A short definition of the earned value analysis:
The earned value analysis is a project controlling procedure that, along with the planned and actual costs, includes the earned value. Through this the project’s cost efficiency and time efficiency can be calculated.
How does the earned value analysis work?
It doesn’t matter whether you plan agile or classical – the earned value analysis can be implemented with both management forms, even using hybrid project management. The earned value is always calculated for activities or work packages. To evaluate the whole project, just calculate the earned value of the top project activity. Lower activities can also be calculated through the earned value analysis. That applies to classic, agile and hybrid projects. So in agile project management, the lower activities correspond to the release and sprint activities that are connected with backlogs or individual requirements. As the basis for the earned value analysis, you need the duration, the planned value and the actual cost of the activities.
Interpretation of the earned value diagram: examples
For the correct interpretation of the earned value diagram, the calculation of the CPI and SPI needs to be included. To find out the cost efficiency, the EV has to be related to the AC, for example. How the EV fits to the PV doesn’t matter here. Compare the following examples:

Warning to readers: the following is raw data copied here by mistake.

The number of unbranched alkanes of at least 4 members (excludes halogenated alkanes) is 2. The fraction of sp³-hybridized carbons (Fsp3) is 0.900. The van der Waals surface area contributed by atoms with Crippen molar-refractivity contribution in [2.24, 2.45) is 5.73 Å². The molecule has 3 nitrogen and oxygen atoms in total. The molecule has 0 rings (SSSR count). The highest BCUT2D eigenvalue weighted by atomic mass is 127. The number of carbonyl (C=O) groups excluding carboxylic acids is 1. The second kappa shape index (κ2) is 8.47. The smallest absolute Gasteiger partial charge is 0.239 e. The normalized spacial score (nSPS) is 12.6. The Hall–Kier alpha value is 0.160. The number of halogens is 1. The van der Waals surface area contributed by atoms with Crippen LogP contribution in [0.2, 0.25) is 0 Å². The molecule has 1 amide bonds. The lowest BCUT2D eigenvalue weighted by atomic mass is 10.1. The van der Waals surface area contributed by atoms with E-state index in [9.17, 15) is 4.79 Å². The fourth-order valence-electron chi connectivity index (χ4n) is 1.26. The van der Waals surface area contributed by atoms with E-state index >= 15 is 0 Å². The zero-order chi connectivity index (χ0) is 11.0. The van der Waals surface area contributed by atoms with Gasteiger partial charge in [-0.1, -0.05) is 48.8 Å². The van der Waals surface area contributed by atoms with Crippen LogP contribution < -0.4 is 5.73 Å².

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Use a template for the earned value analysis that supplies figures and diagrams.
The three types of earned value analysis
The crucial factor for calculating the earned value is the degree of completion (PC). This is decided depending on the type of the earned value analysis: if you plan classically with activities and work packages, then use the value in percentage. In agile planning, the relationship between the PV of the completed requirements to the PV of all planned requirements is applied. Hybrid projects use a combination of both. Here are a few examples.